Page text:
Gazetteer of New York, 1860 & 1861 page 026
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NEW YORK STATE GAZETTEER.

a sulpliuret has been found in#Washington, Jefferson, and St. Lawrence cos., but not in sufficient
quantities to render mining profitable. Zinc ore in the form of a sulphuret, or blende, is found,
associated with lead, in St. Lawrence co. Manganese, titanium, nickel, and several other metals,
have been found in small quantities, though they have never been reduced except in the labora¬
tories of the chemist
.1

26


Non-Metalllc Minerals.—The most valuable non-metallic minerals in the State are
limestone, gypsum, waterlime, pipeclay, clay and sand suitable for common and,, fire brick and
pottery, graphite, talc, and slate. Nearly every part of the State is well supplied with building
stone; and in most of the counties extensive quarries have been worked. Lime, waterlime, and
gypsum are also extensively quarried
.2

Mineral Springs are numerous, and are found in nearly every co. in the State-. The
most celebrated of these are the salt springs of Onondaga, the medicinal springs of Saratoga,
and the thermal springs of Columbia co. Sulphur and chalybeate springs are common, anc many
of them have considerable notoriety for medicinal properties
.3 In the w. part of the State
springs emitting nitrogen and carburetted hydrogen gas are numerous. In the limestone legions
of the State the water is generally more or less impregnated with carbonate and sulpiate of
lime; and in many places tufa is deposited in large quantities by the water. The slow dissolving
of the limestone rocks has given a cavernous structure to .several localities, and in others it has
formed deep holes in the ground. The caves of Albany, Schoharie, and Jefferson cos. are doubtless
formed in this manner; and the peculiar sink-holes and eratean lakes of Onondaga are probably
formed by the breaking of the superincumbent mass into the caverns beneath.

SEAT OF GOVEBNMENT.

The Seat of Government was originally fixed at New York City, and remained thert until tho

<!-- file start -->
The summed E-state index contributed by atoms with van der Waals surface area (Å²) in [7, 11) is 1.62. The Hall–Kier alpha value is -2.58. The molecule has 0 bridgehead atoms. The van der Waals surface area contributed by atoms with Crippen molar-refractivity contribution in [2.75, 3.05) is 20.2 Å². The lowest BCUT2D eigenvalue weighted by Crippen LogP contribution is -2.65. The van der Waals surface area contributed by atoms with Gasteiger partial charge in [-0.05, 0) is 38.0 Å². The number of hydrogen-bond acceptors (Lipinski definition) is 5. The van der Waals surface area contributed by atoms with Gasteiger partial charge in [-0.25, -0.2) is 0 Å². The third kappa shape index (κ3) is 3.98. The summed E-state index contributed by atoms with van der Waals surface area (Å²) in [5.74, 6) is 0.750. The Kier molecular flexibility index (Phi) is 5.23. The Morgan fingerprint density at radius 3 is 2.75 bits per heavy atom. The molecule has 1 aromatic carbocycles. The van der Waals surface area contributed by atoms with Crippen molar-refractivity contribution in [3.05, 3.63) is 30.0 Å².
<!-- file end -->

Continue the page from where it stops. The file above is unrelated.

Revolution, with occasional adjournments of the General Assembly and Executive Department on
account of prevailing sickness. Such of the public records as related to the immediate interests
of the crown were removed, by order of Gov. Tryon, in Dec. 1775, to the armed ship
Duchess of
Gordon,
and remained on board till Nov. 1781, when most of them were returned to the city.'1 In
June, 1776, the other public records were removed to Kingston, and, on the approach ofthe enemy
in Oct. 1777, they were hastily taken to Rochester, Ulster county
.3 They were soon afterwrrd taken to
Poughkeepsie, and in 1784 to New York. In 1797, commissioners were appointed to ersct a build¬
ing for the records in Albany, and an order dated July 31, 1798, authorized their removal thither
4
and the permanent location of the seat of Government at that place.

Tlie State Mouse was begun in 1803 and finished in 1807, at the joint expense of he city and
county of Albany and the State of New York. The original cost exceeded $120,0C0, of which*

Roofing slate is quarried in Washington, Kenssdaer, Columbia,
and Dutchess cos.

® The principal of these springs are those )f Massena, St.
Lawrence co.; Richfield, Otsego co.; Avon, hivingston co.;
Sharon, Schoharie co.; New Lebanon and Stoc:port, Columbia
co.; Chittenango, Madison co.; and Alabama, (enesee co.

* Six years’ close confinement on shipboard damaged some
of these records almost beyond remedy. Tin most valuable
were transcribed in 1798, under the direction cf commissioners
appointed by law.

5 The first State Legislature, then in session, lastily adjourned
and met in Jan. at Poughkeepsie. The citzens of Goshen
tendered the hospitalities of their village and lie use of rooms,
if the Legislature chose to remove thither. In March, 1778, a
concurrent resolution directed the Secretary of State and the
clerks of counties to put their records into strong and light
inclosures, to be ready for instant removal n "ease of danger.
The Legislature held its sessions at Poughkeqjsie, Kingston, or
Albany, as suited convenience, until 1784, wlen it removed to
New York. Two sessions were afterward belt at Poughkeepsie,
and three at Albany, before the final removal to the latter place
in 1797.

6 Philip Schuyler, Abraham Ton Broeck, J’remiah Van Rens¬
selaer, Daniel Hale, and Teunis T. Van Vecbten were appointed
commissioners. The edifice stood on the site of the present
Geological and Agricultural Hall, and was torn down in 1855.


1

In many of the original patents of the mountainous regions
upon the Hudson, reservations were made of all the gold and
silver that might be found. To this day, howsyer, these metals
have not been found; though it is said that traces of silver have
been discovered in several places.

2

The following is a list of the most important quarries in the
State:—

3

Flagging is found in most of the southern counties, and in
various otiier localities. The thin bedded sandstone of the
Portage group furnishes the best varieties.

Building stone, of excellent quality is found in nearly every
. section of the State. Granite and gneiss are extensively
quarried in New York and Westchester and in the
N. E. cos.
of the State. The Potsdam sandstone, Black Biver lime¬
stone, the gray and Medina sandstone, and the Onondaga
limestone all furnish excellent building stone. Most of the
locks upon the Erie Canal are built of the last named stone.
Tho shales of the Portage and Chemung group are sepa¬
rated into strata by hard, compact sandstone, excellent for
building or flagging.

4

Marble is found and quarried in Westchester, Putnam, Dutchess,
and Orange cos.


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